Free World - September 14, 2021

TiKiya Allen was riding her bicycle when she was struck in the back with a bulle…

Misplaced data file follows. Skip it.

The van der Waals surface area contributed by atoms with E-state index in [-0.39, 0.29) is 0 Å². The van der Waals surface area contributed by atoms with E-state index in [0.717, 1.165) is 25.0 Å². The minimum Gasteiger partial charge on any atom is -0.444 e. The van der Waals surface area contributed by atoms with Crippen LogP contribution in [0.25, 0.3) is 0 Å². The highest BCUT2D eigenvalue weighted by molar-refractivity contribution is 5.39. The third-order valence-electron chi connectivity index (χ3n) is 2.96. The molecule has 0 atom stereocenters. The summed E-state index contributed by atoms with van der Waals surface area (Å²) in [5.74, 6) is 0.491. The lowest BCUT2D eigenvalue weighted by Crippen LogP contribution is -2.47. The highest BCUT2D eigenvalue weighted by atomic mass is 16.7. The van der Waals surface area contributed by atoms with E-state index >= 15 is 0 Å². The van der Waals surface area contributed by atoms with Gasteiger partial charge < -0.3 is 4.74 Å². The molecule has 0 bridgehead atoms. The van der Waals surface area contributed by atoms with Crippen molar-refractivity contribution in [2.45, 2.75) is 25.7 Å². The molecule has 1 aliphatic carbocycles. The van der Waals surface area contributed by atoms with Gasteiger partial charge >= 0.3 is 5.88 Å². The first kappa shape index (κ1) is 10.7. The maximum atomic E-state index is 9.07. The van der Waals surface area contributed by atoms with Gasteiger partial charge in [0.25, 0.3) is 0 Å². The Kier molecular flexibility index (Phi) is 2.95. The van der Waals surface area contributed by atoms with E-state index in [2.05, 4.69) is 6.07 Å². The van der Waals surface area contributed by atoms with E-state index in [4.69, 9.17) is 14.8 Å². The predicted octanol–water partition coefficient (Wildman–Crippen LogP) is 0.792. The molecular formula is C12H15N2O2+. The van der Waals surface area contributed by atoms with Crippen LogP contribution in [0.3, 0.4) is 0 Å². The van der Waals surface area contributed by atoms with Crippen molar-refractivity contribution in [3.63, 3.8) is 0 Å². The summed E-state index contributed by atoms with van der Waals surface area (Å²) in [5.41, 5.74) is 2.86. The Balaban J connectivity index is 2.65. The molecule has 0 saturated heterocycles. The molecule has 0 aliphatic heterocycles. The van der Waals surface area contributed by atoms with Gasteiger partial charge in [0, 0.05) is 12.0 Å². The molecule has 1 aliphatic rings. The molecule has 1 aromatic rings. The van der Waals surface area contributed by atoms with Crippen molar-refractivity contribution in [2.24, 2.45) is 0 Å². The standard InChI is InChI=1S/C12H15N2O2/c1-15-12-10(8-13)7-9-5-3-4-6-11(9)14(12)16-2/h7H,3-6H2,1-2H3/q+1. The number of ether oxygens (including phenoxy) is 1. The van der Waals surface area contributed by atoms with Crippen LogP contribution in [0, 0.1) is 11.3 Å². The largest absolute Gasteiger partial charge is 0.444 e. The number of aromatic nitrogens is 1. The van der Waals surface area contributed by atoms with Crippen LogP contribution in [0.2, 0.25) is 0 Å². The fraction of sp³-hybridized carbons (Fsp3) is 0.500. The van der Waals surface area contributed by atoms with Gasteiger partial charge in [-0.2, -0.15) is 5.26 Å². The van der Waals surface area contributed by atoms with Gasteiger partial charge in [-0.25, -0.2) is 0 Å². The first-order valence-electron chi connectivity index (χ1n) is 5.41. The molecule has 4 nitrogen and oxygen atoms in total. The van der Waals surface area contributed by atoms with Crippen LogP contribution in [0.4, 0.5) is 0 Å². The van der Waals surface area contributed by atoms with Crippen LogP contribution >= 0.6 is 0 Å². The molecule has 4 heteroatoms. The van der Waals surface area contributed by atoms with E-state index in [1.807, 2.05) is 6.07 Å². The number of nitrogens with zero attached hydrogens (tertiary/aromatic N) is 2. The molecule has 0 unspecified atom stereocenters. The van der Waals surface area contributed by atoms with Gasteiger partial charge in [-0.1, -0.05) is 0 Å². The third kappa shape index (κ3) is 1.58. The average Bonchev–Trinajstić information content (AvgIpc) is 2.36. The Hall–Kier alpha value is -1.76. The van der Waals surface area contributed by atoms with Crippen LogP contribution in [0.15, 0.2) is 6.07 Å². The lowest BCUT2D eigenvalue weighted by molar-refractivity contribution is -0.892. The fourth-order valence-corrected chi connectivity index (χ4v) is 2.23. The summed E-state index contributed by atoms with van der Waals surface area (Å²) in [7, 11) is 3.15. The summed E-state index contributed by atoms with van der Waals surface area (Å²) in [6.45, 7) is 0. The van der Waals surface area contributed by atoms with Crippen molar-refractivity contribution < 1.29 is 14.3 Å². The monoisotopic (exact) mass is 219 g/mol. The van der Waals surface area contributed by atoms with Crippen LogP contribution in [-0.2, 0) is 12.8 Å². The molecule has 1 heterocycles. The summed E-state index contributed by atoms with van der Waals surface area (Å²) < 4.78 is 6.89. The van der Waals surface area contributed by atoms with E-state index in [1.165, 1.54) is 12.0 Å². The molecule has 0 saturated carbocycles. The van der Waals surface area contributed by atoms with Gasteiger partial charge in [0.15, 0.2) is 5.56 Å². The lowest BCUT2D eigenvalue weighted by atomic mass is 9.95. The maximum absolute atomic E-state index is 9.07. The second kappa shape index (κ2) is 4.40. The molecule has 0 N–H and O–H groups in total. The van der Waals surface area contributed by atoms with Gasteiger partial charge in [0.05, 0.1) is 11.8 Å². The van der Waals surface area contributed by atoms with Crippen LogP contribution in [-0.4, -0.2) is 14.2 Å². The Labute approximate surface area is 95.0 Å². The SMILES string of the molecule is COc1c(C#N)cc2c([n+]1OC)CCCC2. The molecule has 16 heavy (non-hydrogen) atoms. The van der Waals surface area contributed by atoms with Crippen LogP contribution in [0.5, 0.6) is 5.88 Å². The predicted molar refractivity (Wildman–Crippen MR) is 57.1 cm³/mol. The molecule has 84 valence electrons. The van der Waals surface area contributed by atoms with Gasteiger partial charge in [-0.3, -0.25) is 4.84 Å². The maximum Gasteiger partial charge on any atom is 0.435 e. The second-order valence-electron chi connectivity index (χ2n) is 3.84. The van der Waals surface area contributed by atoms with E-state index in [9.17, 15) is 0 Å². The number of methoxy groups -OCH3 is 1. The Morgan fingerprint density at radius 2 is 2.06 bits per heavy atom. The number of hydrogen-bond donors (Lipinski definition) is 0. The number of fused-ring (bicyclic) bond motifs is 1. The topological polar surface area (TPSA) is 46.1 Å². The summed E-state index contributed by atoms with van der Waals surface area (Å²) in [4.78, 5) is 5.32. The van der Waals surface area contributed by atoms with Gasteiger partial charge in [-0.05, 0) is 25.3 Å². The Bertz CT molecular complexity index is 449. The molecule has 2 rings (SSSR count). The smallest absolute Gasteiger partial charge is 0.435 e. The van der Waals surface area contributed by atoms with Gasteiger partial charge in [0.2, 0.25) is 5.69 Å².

TiKiya Allen was riding her bicycle when she was struck in the back with a bullet and killed. The 18-year-old nursing student, who had just finished her first year at Oakland University in Michigan, was on her way to a friend’s house in Detroit at around 4:30 p.m. on July 21 when gunfire sprayed from the open window of a nearby car. None of the bullets was meant to hit the teen, police believe. That fact has made it even harder for TiKiya’s mother Kai Cooks, 39, to grapple with the loss: “I just want my baby back.” Across the U.S., more children and teens are being caught in the crossfire—a by-product of gun violence that has been exacerbated by the pandemic, according to activists and pediatric emergency-room physicians. Since 2020, children’s hospitals have been dealing with a record surge in shooting patients, with many on track to eclipse their previous totals, Melissa Chan reports. Some experts attribute the rise in violence to pandemic-related school closures and unemployment. Strains in emotional and mental health have led to poor conflict resolution, and with millions of children at home, there is easier access to firearms, according to Dr. Regan Williams, the trauma medical director at Le Bonheur Children’s Hospital in Memphis. “There’s no reprieve,” says Dr. David Gourlay, the trauma medical director at Children’s Wisconsin, which last year had 79 patients with firearm injuries—double the number in 2019. Six of them died, marking the Milwaukee hospital’s highest death toll from shootings in a year. Read more at the link in bio. Photograph by @brittanygreeson for TIME


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